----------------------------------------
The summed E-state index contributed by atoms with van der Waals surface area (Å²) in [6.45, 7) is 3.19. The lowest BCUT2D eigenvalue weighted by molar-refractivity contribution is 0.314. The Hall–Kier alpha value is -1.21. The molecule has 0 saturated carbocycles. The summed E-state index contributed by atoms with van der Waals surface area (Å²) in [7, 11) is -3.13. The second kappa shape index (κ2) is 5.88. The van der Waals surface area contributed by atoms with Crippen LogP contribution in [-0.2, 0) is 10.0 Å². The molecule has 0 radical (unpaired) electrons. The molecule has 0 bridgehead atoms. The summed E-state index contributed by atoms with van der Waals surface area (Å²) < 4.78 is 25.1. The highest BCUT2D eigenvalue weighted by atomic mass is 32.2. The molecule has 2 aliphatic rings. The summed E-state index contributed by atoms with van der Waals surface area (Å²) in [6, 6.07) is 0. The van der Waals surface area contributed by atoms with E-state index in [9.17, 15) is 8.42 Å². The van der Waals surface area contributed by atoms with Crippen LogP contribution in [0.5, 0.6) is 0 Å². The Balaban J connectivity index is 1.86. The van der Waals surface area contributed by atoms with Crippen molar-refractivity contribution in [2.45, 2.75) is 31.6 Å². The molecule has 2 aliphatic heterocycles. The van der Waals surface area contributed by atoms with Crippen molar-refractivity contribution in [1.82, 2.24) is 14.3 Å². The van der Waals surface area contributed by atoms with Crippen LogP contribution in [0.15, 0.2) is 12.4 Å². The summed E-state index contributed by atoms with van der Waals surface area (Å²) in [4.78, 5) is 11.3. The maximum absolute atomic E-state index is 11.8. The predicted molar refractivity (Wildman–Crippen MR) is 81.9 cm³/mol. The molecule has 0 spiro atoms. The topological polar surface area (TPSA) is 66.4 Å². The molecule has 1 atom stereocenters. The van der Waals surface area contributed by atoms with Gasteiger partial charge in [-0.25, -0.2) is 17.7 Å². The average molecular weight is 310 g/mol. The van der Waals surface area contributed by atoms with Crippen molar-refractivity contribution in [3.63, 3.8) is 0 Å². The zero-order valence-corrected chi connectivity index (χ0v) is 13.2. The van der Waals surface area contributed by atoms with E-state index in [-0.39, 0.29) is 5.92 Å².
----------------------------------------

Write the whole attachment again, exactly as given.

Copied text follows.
The summed E-state index contributed by atoms with van der Waals surface area (Å²) in [6.45, 7) is 3.19. The lowest BCUT2D eigenvalue weighted by molar-refractivity contribution is 0.314. The Hall–Kier alpha value is -1.21. The molecule has 0 saturated carbocycles. The summed E-state index contributed by atoms with van der Waals surface area (Å²) in [7, 11) is -3.13. The second kappa shape index (κ2) is 5.88. The van der Waals surface area contributed by atoms with Crippen LogP contribution in [-0.2, 0) is 10.0 Å². The molecule has 0 radical (unpaired) electrons. The molecule has 0 bridgehead atoms. The summed E-state index contributed by atoms with van der Waals surface area (Å²) < 4.78 is 25.1. The highest BCUT2D eigenvalue weighted by atomic mass is 32.2. The molecule has 2 aliphatic rings. The summed E-state index contributed by atoms with van der Waals surface area (Å²) in [6, 6.07) is 0. The van der Waals surface area contributed by atoms with E-state index in [9.17, 15) is 8.42 Å². The van der Waals surface area contributed by atoms with Crippen LogP contribution in [0.5, 0.6) is 0 Å². The Balaban J connectivity index is 1.86. The van der Waals surface area contributed by atoms with Crippen molar-refractivity contribution in [2.45, 2.75) is 31.6 Å². The molecule has 2 aliphatic heterocycles. The van der Waals surface area contributed by atoms with Crippen molar-refractivity contribution in [1.82, 2.24) is 14.3 Å². The van der Waals surface area contributed by atoms with Crippen LogP contribution in [0.15, 0.2) is 12.4 Å². The summed E-state index contributed by atoms with van der Waals surface area (Å²) in [4.78, 5) is 11.3. The maximum absolute atomic E-state index is 11.8. The predicted molar refractivity (Wildman–Crippen MR) is 81.9 cm³/mol. The molecule has 0 spiro atoms. The topological polar surface area (TPSA) is 66.4 Å². The molecule has 1 atom stereocenters. The van der Waals surface area contributed by atoms with Gasteiger partial charge in [-0.25, -0.2) is 17.7 Å². The average molecular weight is 310 g/mol. The van der Waals surface area contributed by atoms with Crippen molar-refractivity contribution in [3.63, 3.8) is 0 Å². The zero-order valence-corrected chi connectivity index (χ0v) is 13.2. The van der Waals surface area contributed by atoms with E-state index in [-0.39, 0.29) is 5.92 Å².